The Karlsplatz Stadtbahn Station is situated above ground and not at all an actual public transportation stop. Located on the edge of the Karlskirche park and operates as both an extension of the Vienna Museum and a Cafe. An incredibly beautiful example of Jugendstil architecture it is impossible to walk past the station without taking notice of it, despite the fact that it is surrounded by stunning architecture and of course St. Charles Church which puts to shame most buildings. However the two tiny defunct stations stopped me in my tracks to take an inordinate amount of pictures and then spend a good amount of time researching exactly where they came from.
The Karlsplatz Stadtbahn Station – History
In the late 1800s the industrialized world was swept up in the Art Nouveau movement which appealed to individuals looking to bring more earthy lines and nature to a stark industrialized cities. The movement spread throughout Europe as artists took inspiration from one another. In 1897 Gustav Klimt started the Vienna Secession, a group of artists who set forth to bring a more international artists ideas into Austria in an attempt to dispute artistic nationalism which the local art school the Vienna Academy of Arts was so fond of. And many artists were getting tired of or feeling rejected by the more traditional artistic ideas of the time. In German speaking countries Art Nouveau movement was known as Jugendstil and through the work of the Vienna Secession and the company of artists who help positions of the group some of Vienna’s greatest buildings were imagined and brought to life.
One of the founding members of this group was Otto Wagner, an architect and city planner. Wagner at the time was known as an architect but had increasingly become interested in urban planning in the 1890s. At the same time the city government of Vienna had decided to start expanding the public transit system as the city had grown so much during the industrial boom. Wagner had been given the post of artistic counselor for various city projects related to public transit and in 1894 he hired several designers and artists to help with the public transit project.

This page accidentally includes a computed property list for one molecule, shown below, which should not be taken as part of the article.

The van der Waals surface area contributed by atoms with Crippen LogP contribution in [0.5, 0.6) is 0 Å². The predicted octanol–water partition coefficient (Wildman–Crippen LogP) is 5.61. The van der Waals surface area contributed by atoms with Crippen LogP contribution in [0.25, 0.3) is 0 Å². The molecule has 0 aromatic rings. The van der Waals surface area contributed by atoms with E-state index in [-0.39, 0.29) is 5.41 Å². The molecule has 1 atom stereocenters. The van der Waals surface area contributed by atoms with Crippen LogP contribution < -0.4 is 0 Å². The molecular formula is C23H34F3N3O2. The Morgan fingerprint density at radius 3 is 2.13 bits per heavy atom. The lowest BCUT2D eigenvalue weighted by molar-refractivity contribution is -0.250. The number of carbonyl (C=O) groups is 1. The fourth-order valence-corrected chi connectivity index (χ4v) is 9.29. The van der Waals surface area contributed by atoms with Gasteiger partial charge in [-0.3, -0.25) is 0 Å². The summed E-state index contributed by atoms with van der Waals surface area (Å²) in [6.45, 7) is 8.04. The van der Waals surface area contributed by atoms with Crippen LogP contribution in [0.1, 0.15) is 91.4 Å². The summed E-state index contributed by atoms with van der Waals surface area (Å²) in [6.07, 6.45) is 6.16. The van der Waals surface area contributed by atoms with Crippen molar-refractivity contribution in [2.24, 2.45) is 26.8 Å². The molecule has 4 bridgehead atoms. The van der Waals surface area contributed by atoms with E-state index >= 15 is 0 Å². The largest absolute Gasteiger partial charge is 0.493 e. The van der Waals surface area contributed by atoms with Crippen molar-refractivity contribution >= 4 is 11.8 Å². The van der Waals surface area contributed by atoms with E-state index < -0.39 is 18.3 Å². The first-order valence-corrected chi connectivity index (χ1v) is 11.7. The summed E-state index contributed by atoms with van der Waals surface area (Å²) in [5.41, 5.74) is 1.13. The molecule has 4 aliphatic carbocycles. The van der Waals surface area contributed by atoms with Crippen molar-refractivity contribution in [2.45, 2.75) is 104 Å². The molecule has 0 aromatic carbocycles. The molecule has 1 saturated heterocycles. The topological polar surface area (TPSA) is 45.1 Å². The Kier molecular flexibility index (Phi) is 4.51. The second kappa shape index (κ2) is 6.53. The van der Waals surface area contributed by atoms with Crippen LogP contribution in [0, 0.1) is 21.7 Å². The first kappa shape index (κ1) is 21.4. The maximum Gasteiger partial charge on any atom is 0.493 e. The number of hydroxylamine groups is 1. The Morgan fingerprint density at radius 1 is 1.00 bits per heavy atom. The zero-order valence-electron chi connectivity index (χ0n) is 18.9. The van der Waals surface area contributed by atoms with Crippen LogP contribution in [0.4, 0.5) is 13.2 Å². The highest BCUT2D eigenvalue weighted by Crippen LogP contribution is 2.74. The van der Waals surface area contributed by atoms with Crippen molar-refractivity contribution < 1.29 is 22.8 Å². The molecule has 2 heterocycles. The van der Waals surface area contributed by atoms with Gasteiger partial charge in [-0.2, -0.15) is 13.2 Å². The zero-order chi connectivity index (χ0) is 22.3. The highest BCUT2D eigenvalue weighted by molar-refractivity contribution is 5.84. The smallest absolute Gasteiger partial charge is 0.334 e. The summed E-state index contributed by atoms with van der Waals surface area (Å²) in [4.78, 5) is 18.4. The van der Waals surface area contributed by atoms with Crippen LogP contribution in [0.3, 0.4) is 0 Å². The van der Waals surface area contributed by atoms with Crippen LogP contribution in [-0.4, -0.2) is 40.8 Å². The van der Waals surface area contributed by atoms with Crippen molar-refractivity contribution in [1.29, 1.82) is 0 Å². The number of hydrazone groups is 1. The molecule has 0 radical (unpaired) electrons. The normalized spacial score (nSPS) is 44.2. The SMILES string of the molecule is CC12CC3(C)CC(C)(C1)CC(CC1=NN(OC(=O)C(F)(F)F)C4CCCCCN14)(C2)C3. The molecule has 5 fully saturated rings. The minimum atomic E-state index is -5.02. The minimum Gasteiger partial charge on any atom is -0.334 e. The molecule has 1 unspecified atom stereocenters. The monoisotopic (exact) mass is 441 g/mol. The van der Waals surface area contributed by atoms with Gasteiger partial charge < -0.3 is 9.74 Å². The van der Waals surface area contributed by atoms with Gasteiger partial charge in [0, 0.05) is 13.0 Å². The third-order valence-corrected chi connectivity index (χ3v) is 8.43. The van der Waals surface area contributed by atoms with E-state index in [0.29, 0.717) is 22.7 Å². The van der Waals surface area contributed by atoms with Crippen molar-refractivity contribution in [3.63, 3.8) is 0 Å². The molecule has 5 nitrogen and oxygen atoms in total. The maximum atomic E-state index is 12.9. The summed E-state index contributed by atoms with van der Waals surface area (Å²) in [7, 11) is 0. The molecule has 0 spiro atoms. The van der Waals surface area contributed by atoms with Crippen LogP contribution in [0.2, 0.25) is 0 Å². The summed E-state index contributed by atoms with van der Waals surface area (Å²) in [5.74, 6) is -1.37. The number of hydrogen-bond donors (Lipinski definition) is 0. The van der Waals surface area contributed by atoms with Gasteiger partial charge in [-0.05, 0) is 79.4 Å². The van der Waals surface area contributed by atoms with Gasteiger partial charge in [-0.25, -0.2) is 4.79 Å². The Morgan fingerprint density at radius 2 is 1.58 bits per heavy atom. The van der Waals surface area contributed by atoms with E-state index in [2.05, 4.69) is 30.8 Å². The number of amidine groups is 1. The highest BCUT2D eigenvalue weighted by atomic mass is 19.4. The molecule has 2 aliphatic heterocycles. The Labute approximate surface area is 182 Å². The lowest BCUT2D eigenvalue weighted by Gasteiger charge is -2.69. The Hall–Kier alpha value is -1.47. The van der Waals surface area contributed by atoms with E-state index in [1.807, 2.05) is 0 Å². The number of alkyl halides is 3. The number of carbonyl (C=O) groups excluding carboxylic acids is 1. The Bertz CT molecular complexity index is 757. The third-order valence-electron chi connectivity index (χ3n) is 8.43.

The city gave the committee the guidelines of “… should be covered in white plaster, for uniformity, and that the style should be Renaissance, also for uniformity” and within those boundaries the Akademiestraße station was designed and opened in 1899. The station originally had two separate buildings and pavilions to account for the flow of traffic in either direction.
In 1981 the The Karlsplatz Stadtbahn Station was converted to U-Bahn and the original station was set to be demolished. However extreme public outcry forced the city to disassemble, complete the underground constructions of the U-Bahn lines and then reassemble the two buildings to create the now extension of the art museum and cafe above the large underground station. The station is now the largest U-Bahn station in the city, allowing three separate train lines to connect through and covers several city blocks under the streets.
I was of course completely obsessed with The Karlsplatz Stadtbahn Station given the intricate design and details on both buildings. But unfortunately for us the holidays had both buildings closed so all we could do was peek inside the windows and try to take pictures. So after looking like crazy people the public I am sure on what was clearly the coldest day of the year so far, we eked out all the entertainment we could from staring at the two closed buildings of The Karlsplatz Stadtbahn Station and made our way back to our apartment to pack for our early departure the next morning.